Mercedes 190E 2.3-16 Cosworth (1985).
Famous DTM contender from the eighties, in fantastic condition.
30 years after the tragic accident at Le Mans in which a 300SLR crashed into the crowd and killed 83 people, Mercedes finally returned to motorsport in the mid-1980s. Their first weapon was the 190E 2.3-16. It would take on the European Touring Car Championship and eventually become a dominating force in the German Touring Car Championship (DTM). Its famous rivalry with BMW M3 would give motorsport fans many thrilling moments. However, the most important is that the car was built according to FIA Group A rules, which called for 5,000 production cars and a further 500 cars for each evolution. Without these rules, fans would not have been possible to own and drive these wonderful machines.
It goes without saying that 190E 2.3-16 was derived from the new "baby Mercedes", W201 series, a refined compact saloon, from the days that Mercedes was building the highest quality cars in the world. If properly set up, its innovative multi-link rear suspension offered exceptional roadholding. What Mercedes lacked was a powerful small engine, and that is where the cooperation with Cosworth started. The British engineering company designed and casted an alloy cylinder head with high-tech 16 valves and cross-flow construction, fitted it to the cast-iron block of existing Mercedes 2.3-liter engine. In addition to tuned intake and exhaust, modified Bosch K-jetronic injection and electronic ignition, the little motor could rev up to 7000 rpm and produce 185 horsepower. That sounds no more than a hot hatch today, but in 1984 that was quite an achievement. Remember, a contemporary Porsche 944 offered no more than 163 hp from 2.5 liters. The first BMW M3 would better the Mercedes by 15 hp, but that was 2 years later. The rest of the car got predictable mods: beefier rubbers, stiffer and lower suspension, bigger brakes, LSD, a rear spoiler, flared wheel arches and extra skirts. Mercedes deliberately made the spoilers and aero kits subtle to avoid a boy-racer image, keeping its premium image intact. Inside, the regular seats were replaced with four Recaro leather buckets (which ruled out the fifth occupant). As in other Mercedes, the 190E 2.3-16 did not sacrifice comfort and refinement. It had air-conditioning and power windows fitted as standard. Noise insulation remained, so did the rear doors. Besides, it had Mercedes' hydropneumatic rear suspensions to maintain ride height regardless of load.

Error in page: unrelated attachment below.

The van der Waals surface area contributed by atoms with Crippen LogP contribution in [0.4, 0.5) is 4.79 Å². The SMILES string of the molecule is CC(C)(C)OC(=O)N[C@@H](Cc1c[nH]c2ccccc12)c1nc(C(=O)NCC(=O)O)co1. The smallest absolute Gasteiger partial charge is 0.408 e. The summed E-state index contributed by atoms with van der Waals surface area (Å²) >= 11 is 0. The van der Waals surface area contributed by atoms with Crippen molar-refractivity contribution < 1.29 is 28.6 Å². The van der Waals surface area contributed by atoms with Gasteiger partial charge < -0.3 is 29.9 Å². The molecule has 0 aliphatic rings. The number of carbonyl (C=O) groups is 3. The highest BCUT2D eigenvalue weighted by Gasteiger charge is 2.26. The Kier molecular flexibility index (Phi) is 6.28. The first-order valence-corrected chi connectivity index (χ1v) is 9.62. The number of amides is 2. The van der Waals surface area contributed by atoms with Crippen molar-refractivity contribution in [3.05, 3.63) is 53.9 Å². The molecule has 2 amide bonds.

The example we have on offer is delivered new in 1985 in Switzerland, and comes with a full service history. The car is in immaculate condition, as visible in the photographs, and offers a very entertaining drive. It does feel like a Mercedes with only 40.000 km on the clocks, which says enough about the build quality and maintenance level of this particular 190. This very sporty Mercedes has a wonderful interior in black nappa leather, and the Recaro seats in the front and rear look absolutely right in this homologation special. These cars are still quite interesting in price, but are on the way up. Our example is probably one of the best available, and although not the cheapest on the market it is definitely good value for money. Bringing a lesser example to this condition will certainly cost more !